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Teesside Animation Crew Takes Epic Journey into Space

Teesside University team provides stunning visual effects for space documentary, ‘The Last Man on the Moon.’

Animation experts from Teesside University have played a major role in a new film about Apollo astronaut Gene Cernan’s epic journey into space.

The Last Man on the Moon shares the memories of the space traveler who left his footprints and his daughter’s initials in lunar dust when he stepped off the moon in December 1972.

Now four decades on, Cernan is sharing his story in this documentary which features interviews and rare archive material, along with stunning visual effects created by the Teesside University team.

Documentary maker Mark Craig spent five years putting together The Last Man on the Moon, with a team from Teesside University working on the special effects led by his partner Penny Holton, Senior Lecturer in 3D Animation.

The visual effects sequences reconstruct Gemini 9 and Apollo 10 missions, using animation to depict the spacecraft during their epic journeys in space.

Working alongside Holton were her School of Computing colleagues and visual effects artists Paul Noble, Senior Lecturer in 3D Animation; Chris Wyatt, Senior Lecturer in Animation; former lecturer Em Johnson who now works for a games company in Guildford; and Dave Cockburn, Senior Lecturer in Animation.

BA (Hons) Computer Character Animation students Bianca Iancu, Caitlin Watts, Emma Berry and Heather Gretton, who all graduate from Teesside University this year, were also involved in additional work, including retouching of stills.

Michael Ryding, the School’s Head of Digital Enterprise, was also involved by providing invaluable help behind the scenes in making it possible for the University team to work on the film.

Holton, who met Craig while they were both working on a sci-fi project for Channel 4, said: “Mark had read Gene’s book and was keen to tell his story in a film. He made contact with him and eventually went to America to meet Gene, but it was a long process before work started.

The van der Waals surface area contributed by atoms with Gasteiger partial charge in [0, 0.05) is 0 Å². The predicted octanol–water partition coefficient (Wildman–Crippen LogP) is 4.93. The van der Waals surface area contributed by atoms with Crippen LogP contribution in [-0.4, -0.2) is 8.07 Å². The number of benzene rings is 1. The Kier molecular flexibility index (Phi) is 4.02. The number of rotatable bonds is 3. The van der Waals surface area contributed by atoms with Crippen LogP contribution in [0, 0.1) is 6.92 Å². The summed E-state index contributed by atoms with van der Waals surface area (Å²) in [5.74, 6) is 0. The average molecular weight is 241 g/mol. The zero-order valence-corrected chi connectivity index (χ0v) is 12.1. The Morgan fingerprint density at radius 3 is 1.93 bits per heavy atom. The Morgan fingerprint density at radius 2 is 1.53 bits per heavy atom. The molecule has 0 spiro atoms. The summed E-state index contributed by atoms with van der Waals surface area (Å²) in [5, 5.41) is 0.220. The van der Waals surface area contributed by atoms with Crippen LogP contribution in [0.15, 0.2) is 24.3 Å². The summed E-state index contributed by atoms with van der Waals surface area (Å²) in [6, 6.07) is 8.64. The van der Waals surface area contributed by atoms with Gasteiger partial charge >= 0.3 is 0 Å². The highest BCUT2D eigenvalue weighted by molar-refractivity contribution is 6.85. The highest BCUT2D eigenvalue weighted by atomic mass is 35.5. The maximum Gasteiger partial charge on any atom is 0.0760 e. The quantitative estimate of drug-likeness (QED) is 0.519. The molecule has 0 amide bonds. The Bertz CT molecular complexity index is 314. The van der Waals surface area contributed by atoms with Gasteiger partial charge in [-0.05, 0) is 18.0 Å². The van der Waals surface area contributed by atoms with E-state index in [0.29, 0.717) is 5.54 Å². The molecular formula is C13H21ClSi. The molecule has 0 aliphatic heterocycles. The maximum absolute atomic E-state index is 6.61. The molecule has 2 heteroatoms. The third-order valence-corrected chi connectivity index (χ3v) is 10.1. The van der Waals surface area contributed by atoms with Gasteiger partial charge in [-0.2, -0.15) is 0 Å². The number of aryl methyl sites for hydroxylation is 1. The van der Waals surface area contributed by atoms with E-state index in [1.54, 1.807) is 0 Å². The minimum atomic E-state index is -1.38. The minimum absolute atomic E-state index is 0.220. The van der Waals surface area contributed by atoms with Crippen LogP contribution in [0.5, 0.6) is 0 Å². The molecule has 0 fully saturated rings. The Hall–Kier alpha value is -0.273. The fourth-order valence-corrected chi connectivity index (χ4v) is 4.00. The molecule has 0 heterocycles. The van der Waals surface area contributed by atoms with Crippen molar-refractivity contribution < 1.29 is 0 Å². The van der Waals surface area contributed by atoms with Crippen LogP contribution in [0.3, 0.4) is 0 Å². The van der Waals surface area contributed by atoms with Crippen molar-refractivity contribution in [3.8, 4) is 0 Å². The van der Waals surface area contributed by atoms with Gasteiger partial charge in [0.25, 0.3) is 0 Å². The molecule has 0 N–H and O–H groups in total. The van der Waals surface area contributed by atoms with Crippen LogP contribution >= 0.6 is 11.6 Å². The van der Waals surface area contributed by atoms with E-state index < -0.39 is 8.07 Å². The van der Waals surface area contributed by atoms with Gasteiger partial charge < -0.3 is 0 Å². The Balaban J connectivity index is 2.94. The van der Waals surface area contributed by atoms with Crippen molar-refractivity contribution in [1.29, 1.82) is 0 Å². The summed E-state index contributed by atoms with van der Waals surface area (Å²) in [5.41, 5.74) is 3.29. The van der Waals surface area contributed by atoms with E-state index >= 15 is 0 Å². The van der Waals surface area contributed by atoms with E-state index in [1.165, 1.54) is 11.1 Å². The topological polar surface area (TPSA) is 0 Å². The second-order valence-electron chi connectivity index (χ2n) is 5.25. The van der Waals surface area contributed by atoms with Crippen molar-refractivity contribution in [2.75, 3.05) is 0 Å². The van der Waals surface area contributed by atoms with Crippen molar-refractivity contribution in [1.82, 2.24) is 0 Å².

“In order to secure the contract for the University I had to show the film’s investors and producers an animation test to show we were capable of delivering a high quality result on time and on budget. Once given the go-ahead, I set about putting together a team to work on the shots. We used [Autodesk] Maya to create all the sequences which is the same software we teach our students.

“We worked painstakingly to ensure technical accuracy of the Saturn 5 and Gemini spacecraft as well as their correct position in relation to the Earth and the Sun. All of the animation was completed at the University, apart from some filming with an actor in a Gemini space suit, which was done in London with Chris and I in attendance as technical advisors. It was an extremely lengthy process, with approval needed at so many stages which added to the time-consuming nature of the work.”

Holton added, “Mark and I took the film to NASA in Houston earlier this year for a screening at Gene’s surprise 80th birthday party. It was seen by Gene, his family and friends, Apollo astronauts and Nasa colleagues. We received so much positive feedback. It was one of the most memorable nights of our lives."

Source: Teesside University

Jennifer Wolfe's picture

Formerly Editor-in-Chief of Animation World Network, Jennifer Wolfe has worked in the Media & Entertainment industry as a writer and PR professional since 2003.